When Car Accident Injuries Are DelayedWith many car accidents, injuries are obvious. Ambulances are dispatched, victims are taken to hospitals, injuries are treated. Patients go home with stitches for their cuts and lacerations, casts for broken bones, or treatment plans for concussions. However, for other people involved in car crashes, they may feel fine at the scene of the accident, only to wake up a few days later with severe injuries – injuries that may ultimately prove fatal. Why does this happen and how can you ensure it doesn’t happen to you or a loved one?

First, let’s talk about the reasons why symptoms of injuries from a car accident might not show up right away. The primary reason is adrenaline. When we’re in danger, our bodies release adrenaline as our “fight or flight” instinct kicks in. Although many people believe that adrenaline prevents us from feeling pain, it’s actually the “adrenaline rush” that distracts us from the pain rather than masking it. Once that adrenaline wears off, which could take anywhere from a few hours to a several days, that pain makes itself known.

Another reason you might feel just fine – even when you’re not – after a car accident is shock. Shock is a natural response to trauma, which can happen during a car crash. Per Healthline, “Your body experiences shock when you don’t have enough blood circulating through your system to keep organs and tissues functioning properly.” Shock moves the blood to your vital organs and away from your arms and legs, which can cause them to lose sensation. Once the shock wears off, you may notice the pain.

Swelling is yet another reason you may not realize an injury is worse than it initially seems. Although swelling is indeed the sign of an injury, it can also mask another, potentially worse, injury. For example, what may present as a sprained ankle may actually be a broken bone, which can be exacerbated when not treated immediately.

Common car accident injuries with delayed symptoms

Although it may be tempting after an accident to want to wrap everything up with the insurance company right away, take the time to ensure you understand the scope of your injuries. There are certain types of injuries and harm resulting from a car crash that generally take a little longer to symptomize, and these include:

  • Brain injuries. Symptoms of moderate traumatic brain injuries (TBIs), like concussions, often aren’t immediately noticeable. In fact, a 2020 study of student athletes showed that one-quarter experienced a delayed onset of concussion symptoms. Brain injuries can be permanent if left untreated, so it’s vital to seek treatment immediately after any blow to the head.
  • Whiplash. Whiplash is a soft tissue injury in the neck that often doesn’t show up until a few days later, but when it does, it causes a great amount of pain and immobility. The Cleveland Clinic reports that up to 50% of whiplash patients still have “persistent neck pain” even a year later.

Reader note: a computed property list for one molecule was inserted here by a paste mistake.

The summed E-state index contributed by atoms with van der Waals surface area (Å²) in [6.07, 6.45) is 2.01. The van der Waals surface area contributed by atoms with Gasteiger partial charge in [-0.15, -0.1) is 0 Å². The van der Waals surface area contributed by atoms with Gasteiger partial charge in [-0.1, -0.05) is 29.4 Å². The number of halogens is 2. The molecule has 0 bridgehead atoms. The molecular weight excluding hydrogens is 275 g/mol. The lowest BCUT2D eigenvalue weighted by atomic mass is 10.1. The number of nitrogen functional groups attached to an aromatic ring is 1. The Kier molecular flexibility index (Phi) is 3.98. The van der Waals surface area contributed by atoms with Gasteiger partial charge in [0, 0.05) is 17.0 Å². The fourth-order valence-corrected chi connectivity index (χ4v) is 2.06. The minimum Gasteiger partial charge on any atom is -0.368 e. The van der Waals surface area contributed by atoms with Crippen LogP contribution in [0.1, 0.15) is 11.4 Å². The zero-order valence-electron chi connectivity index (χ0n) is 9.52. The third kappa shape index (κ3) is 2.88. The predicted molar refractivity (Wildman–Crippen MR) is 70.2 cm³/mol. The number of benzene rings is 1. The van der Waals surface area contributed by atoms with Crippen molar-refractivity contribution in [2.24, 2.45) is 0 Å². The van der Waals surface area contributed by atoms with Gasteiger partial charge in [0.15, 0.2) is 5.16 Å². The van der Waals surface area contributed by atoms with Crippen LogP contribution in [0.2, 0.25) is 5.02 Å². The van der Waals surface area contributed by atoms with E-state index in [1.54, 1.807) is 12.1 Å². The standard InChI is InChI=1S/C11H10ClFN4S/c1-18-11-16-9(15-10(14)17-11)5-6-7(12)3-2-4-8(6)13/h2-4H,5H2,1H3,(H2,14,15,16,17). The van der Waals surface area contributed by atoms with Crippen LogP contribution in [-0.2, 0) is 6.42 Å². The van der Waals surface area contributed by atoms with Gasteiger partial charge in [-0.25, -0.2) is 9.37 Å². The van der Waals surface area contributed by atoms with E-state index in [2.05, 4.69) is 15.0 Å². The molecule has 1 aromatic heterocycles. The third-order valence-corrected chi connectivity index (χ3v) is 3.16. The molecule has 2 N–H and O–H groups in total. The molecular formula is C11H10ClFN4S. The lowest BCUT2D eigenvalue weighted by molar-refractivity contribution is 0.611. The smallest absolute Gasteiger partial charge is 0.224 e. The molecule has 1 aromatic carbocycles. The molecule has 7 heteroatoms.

• Internal bleeding. This is one of the most serious injuries from a car accident, and can be fatal if it goes unnoticed. Internal bleeding can result from blunt force trauma, broken bones, or something called “deceleration trauma,” which can cause a rapid shift of the internal organs. These injuries can go undetected for hours or days.
  • Back injuries. There are many types of back and spinal injuries that can result from a car crash, and they all present differently. Some may show up immediately, but others may feel minor at first and progressively worsen over time. Any back pain should be taken and treated seriously in an attempt to prevent it from becoming a chronic issue.
  • Blood clots. Often formed as a result of blunt force trauma, blood clots can also take time to present after a car accident. A blood clot on its own isn’t particularly dangerous, but it can be fatal if it breaks away and travels to the lungs or brain. Some people wave away a life-threatening blood clot as muscle soreness from the accident, which can be a fatal mistake.
  • Psychological injuries. Emotional injuries like post-traumatic stress disorder (PTSD), anxiety, or depression may also take quite some time to manifest. PTSD is common in individuals who have survived a frightening or disturbing event, and those feelings can last for months or years. Even if you don’t have physical injuries, you may later experience intrusive thoughts, anxiety, nightmares, or avoidance.

All of the above are great reasons why you and the people you care about must get proper and timely medical attention after a car accident – we’ve said it before and we’ll say it again – even if you think you’re fine.

Delayed onset injuries and your Minot car accident claim

When you’re seeking financial compensation for your injuries and losses from a car crash, you want to ensure that compensation accounts for the full scope of your injuries, because you can’t go back and ask for more. You and your attorney would never accept a settlement for a twisted ankle if you actually had a broken leg, right?

This is why we advise:

  • Visiting the emergency room or your doctor as soon as possible after the accident
  • Following treatment plans and medications to the letter
  • Saving copies of all your medical documents
  • Consulting with an attorney before signing any agreement with the insurance company

The legal team at Larson Law Firm, PC can get started on your case while you take the time you need to rest and recover from your injuries. We will never rush you into a settlement or negotiations while you are still unsure of the severity of your injuries or your future expenses. Let us work to secure the compensation you need. To schedule a consultation with an experienced Minot car accident attorney today, call our offices or fill out our contact form to schedule an appointment. We proudly serve Bismarck, Minot, and Fargo.